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Horizen reviewed: a serious rival for Omnisphere’s synth crown

3 minute read

The Horizon project started out from small beginnings to become something that could rival synth giant Omnisphere when it comes to creating cinematic music.

The Horizen synthesiser started out as a project by composer/producer Andy Hodgson who worked on various Netflix and Amazon titles and veteran audio developer Lindon Mulcahy-Parker of Channel Robot. Horizen has a 10-engine architecture based on a combination of four Sample engines with four dual OSC/wavetable Synths and two Loop player engines. Each engine can have up to 16 unison voices.

Horizen has an exotic, appealing user interface and I’m happy to say it doesn’t stop there. Playing a few of the included patches reveals that you can do things with Horizen you can’t do with other synths, except perhaps the far more expensive behemoth Omnisphere.

Yet, creating your own sounds isn’t as difficult as you’d expect from such a multi-layered synth. The biggest problem is knowing which samples to select that match your vision for the Sample engines.

Horizen isn’t perfect. A few details could be better. For example, the plugin offers a well organised and clear workflow but some buttons should be made to stand out a bit more. If you’re distracted, you might be thinking you’re working on the engine you’ve just solo’d while you wouldn’t be, and any edits to the envelopes and other elements would affect the wrong generator.


The centre piece of Horizen is a large modulation panel with six LFOs that can be anything from an ordinary sine wave to a MSEG. Besides those, there are two Keytrack and two Velocity modulators.

There are no obvious controls for the modwheel or other MIDI keys, but if you click on practically any control, a MIDI Learn / MIDI CC Select popup appears and you can assign as desired. The caveat here, though, is that there isn’t instant visual feedback that shows which CC matches which controls. You’ll need to list them in a notepad.

Modulation and arpeggios create endless motion

A big plus is that you don’t have to use the Keytrack modulator to exclude a specific key range from making audible sound. There’s a couple of separate controls for that. Each modulator can also be run over various time sequences and you can of course lock to DAW tempo, run free or make your modulation run in single shot mode.

Modulation is so powerful in Horizen that you can press a single key and initiate an evolving sound that lasts for a very long time and never repeats. Combined with its two arpeggiators that allow each individual engine to arpeggiate, the motion you can introduce is virtually limitless. The arpeggiators come with velocity, note length and per-step adjustable pitch, and you can play them back in six different directions, including chord playback.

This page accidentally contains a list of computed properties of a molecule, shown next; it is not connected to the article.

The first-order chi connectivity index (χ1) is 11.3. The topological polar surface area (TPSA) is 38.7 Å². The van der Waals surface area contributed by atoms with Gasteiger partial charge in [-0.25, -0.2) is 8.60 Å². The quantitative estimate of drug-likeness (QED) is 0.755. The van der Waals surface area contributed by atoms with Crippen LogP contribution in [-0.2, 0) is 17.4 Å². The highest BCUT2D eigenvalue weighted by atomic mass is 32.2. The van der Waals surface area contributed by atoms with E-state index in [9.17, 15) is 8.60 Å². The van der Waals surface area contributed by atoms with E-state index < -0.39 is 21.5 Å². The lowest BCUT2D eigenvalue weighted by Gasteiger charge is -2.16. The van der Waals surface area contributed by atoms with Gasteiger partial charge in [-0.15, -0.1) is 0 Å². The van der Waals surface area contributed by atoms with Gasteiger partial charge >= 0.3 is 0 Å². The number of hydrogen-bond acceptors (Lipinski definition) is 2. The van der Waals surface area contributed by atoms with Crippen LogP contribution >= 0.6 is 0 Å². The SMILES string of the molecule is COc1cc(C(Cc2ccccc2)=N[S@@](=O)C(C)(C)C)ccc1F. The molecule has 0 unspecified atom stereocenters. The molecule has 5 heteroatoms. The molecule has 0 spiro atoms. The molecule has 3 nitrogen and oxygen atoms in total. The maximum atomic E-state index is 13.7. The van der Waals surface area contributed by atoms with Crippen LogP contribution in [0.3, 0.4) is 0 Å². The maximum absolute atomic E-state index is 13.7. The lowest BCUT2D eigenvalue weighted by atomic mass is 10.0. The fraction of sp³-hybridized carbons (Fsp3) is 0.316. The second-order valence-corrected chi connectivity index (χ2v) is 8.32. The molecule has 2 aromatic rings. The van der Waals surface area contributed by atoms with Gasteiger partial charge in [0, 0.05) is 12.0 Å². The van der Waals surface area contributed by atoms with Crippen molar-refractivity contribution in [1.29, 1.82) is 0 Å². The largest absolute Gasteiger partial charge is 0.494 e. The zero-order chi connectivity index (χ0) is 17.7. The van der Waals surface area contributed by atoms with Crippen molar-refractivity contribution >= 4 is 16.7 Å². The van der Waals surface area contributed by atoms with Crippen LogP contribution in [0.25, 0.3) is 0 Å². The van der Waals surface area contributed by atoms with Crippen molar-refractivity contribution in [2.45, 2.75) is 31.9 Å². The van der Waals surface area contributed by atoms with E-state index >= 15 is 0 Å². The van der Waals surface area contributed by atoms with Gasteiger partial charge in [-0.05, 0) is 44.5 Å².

Even better is that you can also route a voice to one or both arpeggiators, or to none. The result is that you can end up with voices running freely and others running one or both arpeggiators — all simultaneously — creating an animated, very motional sound that is sheer impossible to create with other synthesiser plugins, bar perhaps Omnisphere.

Filters in Horizen include four state variable filters (LP, HP, BP, Notch), and all of it can be modulated. In the same section of the UI, you’ll also find a FM switch with nine shapes, an amount setting that can be tied to key velocity and depth modulation, and a knob to increase or decrease up to four octaves with detune capability.

Finally, each engine has four available send effect slots — so each engine can be set to have different effects — with the sum of the engines potentially being routed through four available master effects.

The result

What you can get out of this plugin is extremely well suited for cinematic sound design and music, for Foley (including imaginative, like in sci-fi) and special effects, as well as for experimental music. To complete the picture, Horizen has an XY pad — a blue globe encapsulated by an invisible square — that allows you to drag any of its 10 engines to any of its corners. You can then blend the voices together in different mixtures by moving a puck across the globe with your mouse and record those movements and play them back with an adjustable level of chaos.

And all that in my opinion makes Horizen a serious contender for Omnisphere in terms of sonic capabilities and power.

Horizen can be purchased at the Tracktion website and retails for $129.

Tags: Audio